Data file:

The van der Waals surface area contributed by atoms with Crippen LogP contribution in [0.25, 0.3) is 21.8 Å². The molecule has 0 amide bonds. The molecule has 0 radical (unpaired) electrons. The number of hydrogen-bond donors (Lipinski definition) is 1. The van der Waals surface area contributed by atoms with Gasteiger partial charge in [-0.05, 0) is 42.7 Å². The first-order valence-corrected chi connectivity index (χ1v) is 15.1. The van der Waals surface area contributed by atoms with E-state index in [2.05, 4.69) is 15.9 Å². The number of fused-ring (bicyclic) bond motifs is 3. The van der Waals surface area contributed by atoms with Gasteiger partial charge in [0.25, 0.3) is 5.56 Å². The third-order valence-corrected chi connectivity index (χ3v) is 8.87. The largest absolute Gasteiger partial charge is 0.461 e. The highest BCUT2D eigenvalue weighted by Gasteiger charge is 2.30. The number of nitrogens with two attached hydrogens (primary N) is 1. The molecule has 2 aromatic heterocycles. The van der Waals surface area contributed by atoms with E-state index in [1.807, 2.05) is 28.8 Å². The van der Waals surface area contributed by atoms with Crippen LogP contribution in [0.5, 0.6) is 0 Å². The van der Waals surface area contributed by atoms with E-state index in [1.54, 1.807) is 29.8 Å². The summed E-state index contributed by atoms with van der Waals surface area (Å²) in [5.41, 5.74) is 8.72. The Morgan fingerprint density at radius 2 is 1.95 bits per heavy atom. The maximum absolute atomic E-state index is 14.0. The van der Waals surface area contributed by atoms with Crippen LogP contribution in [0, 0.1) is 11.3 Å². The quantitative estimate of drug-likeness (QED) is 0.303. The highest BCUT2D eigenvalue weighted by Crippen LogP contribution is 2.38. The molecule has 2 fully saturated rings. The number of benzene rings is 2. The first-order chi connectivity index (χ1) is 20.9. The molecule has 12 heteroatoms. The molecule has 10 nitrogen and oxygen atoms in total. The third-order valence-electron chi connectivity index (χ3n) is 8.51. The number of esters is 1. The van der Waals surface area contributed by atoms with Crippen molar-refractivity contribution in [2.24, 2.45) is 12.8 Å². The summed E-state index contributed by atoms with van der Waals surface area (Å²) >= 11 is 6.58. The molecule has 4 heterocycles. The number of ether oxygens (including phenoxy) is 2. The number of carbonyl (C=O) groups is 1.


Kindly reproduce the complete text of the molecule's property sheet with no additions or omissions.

The van der Waals surface area contributed by atoms with Crippen LogP contribution in [0.25, 0.3) is 21.8 Å². The molecule has 0 amide bonds. The molecule has 0 radical (unpaired) electrons. The number of hydrogen-bond donors (Lipinski definition) is 1. The van der Waals surface area contributed by atoms with Gasteiger partial charge in [-0.05, 0) is 42.7 Å². The first-order valence-corrected chi connectivity index (χ1v) is 15.1. The van der Waals surface area contributed by atoms with E-state index in [2.05, 4.69) is 15.9 Å². The number of fused-ring (bicyclic) bond motifs is 3. The van der Waals surface area contributed by atoms with Gasteiger partial charge in [0.25, 0.3) is 5.56 Å². The third-order valence-corrected chi connectivity index (χ3v) is 8.87. The largest absolute Gasteiger partial charge is 0.461 e. The highest BCUT2D eigenvalue weighted by Gasteiger charge is 2.30. The number of nitrogens with two attached hydrogens (primary N) is 1. The molecule has 2 aromatic heterocycles. The van der Waals surface area contributed by atoms with E-state index in [1.807, 2.05) is 28.8 Å². The van der Waals surface area contributed by atoms with Crippen LogP contribution in [0.5, 0.6) is 0 Å². The van der Waals surface area contributed by atoms with E-state index in [1.54, 1.807) is 29.8 Å². The summed E-state index contributed by atoms with van der Waals surface area (Å²) in [5.41, 5.74) is 8.72. The Morgan fingerprint density at radius 2 is 1.95 bits per heavy atom. The maximum absolute atomic E-state index is 14.0. The van der Waals surface area contributed by atoms with Crippen LogP contribution in [0, 0.1) is 11.3 Å². The quantitative estimate of drug-likeness (QED) is 0.303. The highest BCUT2D eigenvalue weighted by Crippen LogP contribution is 2.38. The molecule has 2 fully saturated rings. The number of benzene rings is 2. The first-order chi connectivity index (χ1) is 20.9. The molecule has 12 heteroatoms. The molecule has 10 nitrogen and oxygen atoms in total. The third-order valence-electron chi connectivity index (χ3n) is 8.51. The number of esters is 1. The van der Waals surface area contributed by atoms with Crippen molar-refractivity contribution in [2.24, 2.45) is 12.8 Å². The summed E-state index contributed by atoms with van der Waals surface area (Å²) >= 11 is 6.58. The molecule has 4 heterocycles. The number of ether oxygens (including phenoxy) is 2. The number of carbonyl (C=O) groups is 1.